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Safety and Security of Tourists Must be a Priority: Governor

In Business, Kerala, Travel
October 03, 2019

Kerala Governor Arif Mohammad Khan today made a strong plea to effectively utilise the advanced global trends in safety and security to reassure confidence in the minds of tourists and to also devise a ‘customer monitoring system’ rooted in their safety concerns.

“We have to take extra care to see that crimes, including drug trafficking and terrorism, do not hamper our efforts to ensure safe destinations for tourists,” he said, while inaugurating a two-day International Conference on Global Trends in Tourism Studies to commemorate the Pearl Jubilee of the Kerala Institute of Tourism and Travel Studies (KITTS), an autonomous institution under the Kerala Government.

Pointing out that niche tourism products like pilgrim circuits, eco and adventure were promoted in the last one decade, Khan said the success of any venture in tourism depends on how well the advanced global trends in safety and security are utilised. In this context, he asked the government to devise a safety-induced ‘customer monitoring system.”

Referring to the floods in the last two years, the Governor said rebuilding of tourist destinations has to start by revitalising the areas in the Western Ghats as it is a major determinant of tourism in the state. “Kerala must go with the global trend of rebuilding of destinations through Destination Management Organisations, which will be active throughout the year,” he advised.

Khan said this rebuilding has to be done through the use of the state of the art technology. He lauded the KITTS for ensuring cent per cent placement and its networking with global agencies to offer consultancy in skill development for tourism initiatives.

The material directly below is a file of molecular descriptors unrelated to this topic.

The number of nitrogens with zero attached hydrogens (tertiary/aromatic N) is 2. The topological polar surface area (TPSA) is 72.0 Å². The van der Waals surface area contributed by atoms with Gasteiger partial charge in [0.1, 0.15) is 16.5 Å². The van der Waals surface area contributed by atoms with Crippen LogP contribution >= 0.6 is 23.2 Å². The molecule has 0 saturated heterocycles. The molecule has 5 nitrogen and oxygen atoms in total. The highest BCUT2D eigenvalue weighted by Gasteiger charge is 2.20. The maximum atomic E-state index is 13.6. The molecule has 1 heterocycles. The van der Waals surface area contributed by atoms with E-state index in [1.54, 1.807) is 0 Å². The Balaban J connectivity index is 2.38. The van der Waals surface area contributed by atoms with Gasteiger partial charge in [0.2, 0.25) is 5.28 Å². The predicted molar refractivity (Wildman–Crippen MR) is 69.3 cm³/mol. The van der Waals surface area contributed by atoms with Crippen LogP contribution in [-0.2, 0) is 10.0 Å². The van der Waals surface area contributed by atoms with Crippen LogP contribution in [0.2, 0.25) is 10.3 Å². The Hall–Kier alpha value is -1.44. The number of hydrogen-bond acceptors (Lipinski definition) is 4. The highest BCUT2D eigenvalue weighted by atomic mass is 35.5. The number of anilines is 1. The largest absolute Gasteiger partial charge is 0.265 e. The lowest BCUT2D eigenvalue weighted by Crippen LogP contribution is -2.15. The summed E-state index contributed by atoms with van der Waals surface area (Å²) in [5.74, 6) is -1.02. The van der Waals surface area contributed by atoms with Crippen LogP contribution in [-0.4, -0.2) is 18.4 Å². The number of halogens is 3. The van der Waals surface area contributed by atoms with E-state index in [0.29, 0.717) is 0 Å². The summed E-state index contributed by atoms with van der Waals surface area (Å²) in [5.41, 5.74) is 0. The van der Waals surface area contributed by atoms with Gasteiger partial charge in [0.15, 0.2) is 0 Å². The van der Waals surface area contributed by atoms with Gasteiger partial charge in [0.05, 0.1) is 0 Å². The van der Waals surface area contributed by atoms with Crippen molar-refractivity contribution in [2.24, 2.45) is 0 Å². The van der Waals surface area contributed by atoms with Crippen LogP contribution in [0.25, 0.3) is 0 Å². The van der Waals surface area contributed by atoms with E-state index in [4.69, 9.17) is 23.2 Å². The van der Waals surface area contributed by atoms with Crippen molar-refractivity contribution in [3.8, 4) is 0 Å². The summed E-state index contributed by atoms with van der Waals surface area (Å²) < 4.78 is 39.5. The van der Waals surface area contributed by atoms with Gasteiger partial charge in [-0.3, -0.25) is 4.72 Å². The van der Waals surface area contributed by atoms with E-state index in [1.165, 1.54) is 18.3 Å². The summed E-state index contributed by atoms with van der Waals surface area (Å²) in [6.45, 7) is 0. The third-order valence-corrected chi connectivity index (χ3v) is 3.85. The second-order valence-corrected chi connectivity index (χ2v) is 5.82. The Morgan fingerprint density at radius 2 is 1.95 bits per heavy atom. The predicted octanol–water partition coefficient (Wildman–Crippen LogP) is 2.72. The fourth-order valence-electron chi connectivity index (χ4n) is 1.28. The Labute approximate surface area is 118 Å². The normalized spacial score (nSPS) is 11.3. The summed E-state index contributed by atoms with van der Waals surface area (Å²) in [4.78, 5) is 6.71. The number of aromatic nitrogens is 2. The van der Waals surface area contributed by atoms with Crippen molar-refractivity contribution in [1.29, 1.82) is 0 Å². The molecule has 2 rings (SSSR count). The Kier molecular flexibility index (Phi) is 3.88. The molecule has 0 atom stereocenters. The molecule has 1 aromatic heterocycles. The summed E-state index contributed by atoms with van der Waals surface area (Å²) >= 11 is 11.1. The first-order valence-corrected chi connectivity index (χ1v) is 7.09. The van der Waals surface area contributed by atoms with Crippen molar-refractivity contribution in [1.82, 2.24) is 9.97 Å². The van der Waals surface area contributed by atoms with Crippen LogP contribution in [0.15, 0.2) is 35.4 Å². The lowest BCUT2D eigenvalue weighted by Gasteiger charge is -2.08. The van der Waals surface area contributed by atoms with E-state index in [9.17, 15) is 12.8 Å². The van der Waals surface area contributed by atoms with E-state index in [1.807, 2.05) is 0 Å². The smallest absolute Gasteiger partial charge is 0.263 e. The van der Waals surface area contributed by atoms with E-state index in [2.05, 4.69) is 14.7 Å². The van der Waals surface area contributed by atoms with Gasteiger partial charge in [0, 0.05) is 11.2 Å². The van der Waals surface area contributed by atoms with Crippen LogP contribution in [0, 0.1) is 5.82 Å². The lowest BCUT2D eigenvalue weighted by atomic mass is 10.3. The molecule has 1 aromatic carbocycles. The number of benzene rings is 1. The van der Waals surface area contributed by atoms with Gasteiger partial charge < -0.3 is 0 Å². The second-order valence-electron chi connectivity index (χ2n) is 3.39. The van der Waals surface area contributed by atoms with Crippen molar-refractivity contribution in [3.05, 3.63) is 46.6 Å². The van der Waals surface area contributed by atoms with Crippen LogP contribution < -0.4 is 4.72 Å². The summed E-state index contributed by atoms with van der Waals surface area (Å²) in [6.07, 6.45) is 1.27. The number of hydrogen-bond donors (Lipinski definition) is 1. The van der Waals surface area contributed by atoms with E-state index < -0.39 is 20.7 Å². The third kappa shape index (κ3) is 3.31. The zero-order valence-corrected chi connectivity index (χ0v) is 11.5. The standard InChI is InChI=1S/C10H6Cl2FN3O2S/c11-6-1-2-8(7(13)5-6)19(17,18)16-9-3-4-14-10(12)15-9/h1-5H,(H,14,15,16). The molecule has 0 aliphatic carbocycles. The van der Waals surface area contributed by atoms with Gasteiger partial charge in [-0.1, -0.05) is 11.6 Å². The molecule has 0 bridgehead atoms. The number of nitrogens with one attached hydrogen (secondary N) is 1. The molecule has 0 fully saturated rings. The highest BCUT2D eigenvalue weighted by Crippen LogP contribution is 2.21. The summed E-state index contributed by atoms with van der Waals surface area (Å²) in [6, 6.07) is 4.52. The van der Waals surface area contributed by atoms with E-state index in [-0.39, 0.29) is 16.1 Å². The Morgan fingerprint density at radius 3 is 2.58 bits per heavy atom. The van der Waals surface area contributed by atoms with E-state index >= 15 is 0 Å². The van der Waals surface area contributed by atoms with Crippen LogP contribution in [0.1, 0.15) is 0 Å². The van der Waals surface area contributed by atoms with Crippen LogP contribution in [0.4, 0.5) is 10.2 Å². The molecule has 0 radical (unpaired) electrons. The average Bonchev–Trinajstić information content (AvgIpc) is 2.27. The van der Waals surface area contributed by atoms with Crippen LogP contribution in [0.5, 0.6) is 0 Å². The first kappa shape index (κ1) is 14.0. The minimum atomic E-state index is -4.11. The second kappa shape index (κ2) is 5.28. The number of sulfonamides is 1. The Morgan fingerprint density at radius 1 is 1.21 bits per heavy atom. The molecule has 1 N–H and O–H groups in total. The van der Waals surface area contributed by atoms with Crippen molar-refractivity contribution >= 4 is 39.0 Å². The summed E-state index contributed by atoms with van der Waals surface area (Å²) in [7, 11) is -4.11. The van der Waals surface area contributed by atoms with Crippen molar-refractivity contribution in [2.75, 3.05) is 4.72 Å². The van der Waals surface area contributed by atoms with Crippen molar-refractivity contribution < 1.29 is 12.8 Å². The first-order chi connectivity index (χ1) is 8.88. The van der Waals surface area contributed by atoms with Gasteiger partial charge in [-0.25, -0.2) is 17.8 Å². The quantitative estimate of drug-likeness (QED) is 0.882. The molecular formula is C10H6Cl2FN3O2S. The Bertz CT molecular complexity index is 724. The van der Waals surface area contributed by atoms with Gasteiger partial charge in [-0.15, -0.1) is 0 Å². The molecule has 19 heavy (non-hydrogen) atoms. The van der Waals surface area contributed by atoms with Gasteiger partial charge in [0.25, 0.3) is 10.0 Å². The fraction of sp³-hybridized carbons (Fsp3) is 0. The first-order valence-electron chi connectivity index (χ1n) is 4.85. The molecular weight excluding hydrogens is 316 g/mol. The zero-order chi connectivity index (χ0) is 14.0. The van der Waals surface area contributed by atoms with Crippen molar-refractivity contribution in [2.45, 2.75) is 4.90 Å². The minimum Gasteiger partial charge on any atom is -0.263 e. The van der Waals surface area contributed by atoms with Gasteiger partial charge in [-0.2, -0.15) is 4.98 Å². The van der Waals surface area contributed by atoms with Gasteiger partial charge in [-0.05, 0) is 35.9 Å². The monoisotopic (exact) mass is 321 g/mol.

Pointing out that Kerala Tourism has registered a very strong global presence, the Governor said Kerala’s success in tourism was scripted by a combination of Nature’s bounty, cultural wealth and, above all, the people’s readiness to share with the world the beauty of the land’s heritage.

In this context, he said any discussion on the global trends in tourism has to be firmly rooted in the Indian concept of tourism, which sees the guest as God. “The Upanishads place the guest at par with the mother, father and the Acharya,” he pointed out.

In his presidential address, Kerala Tourism Minister Kadakampally Surendran said the government would take steps to make KITTS a centre of research, besides creating world-class trained manpower. Pointing out that the tourism sector is a major generator of jobs, he said more employment opportunities could be generated by encouraging private participation.

He said the Responsible Tourism (RT) movement in Kerala has contributed jobs not only to unemployed youth, but also to sections like farmers and housewives. “The philosophy behind RT is to generate benefits to local residents,” he added.

UNWTO Deputy Director Guk Hwang praised Kerala’s tourism initiatives, especially the Responsible Tourism activities carried out by KITTS as the nodal agency when it won the UNWTO Ulysses award, and said the state is one of the most sought after tourism destinations on the planet.

Kerala Tourism Secretary Rani George, in her welcome address, traced the evolution of tourism in the state since it was declared as an industry in 1986. “The launch of Responsible Tourism in 2008 has helped to connect the travel trade and the government to the community,” she observed.

KITTS Director Dr Rajashree Ajith presented the report, in which she recalled the milestones achieved during the last 30 years.

V S Sivakumar, MLA; M Vijayakumar, Chairman, Kerala Tourism Development Corporation; Vidya Mohan, Corporation Councillor; IATO Senior Vice President E M Najeeb; Kerala Travel Mart Society President Baby Mathew; and KITTS Director Dr B Rajendran also spoke.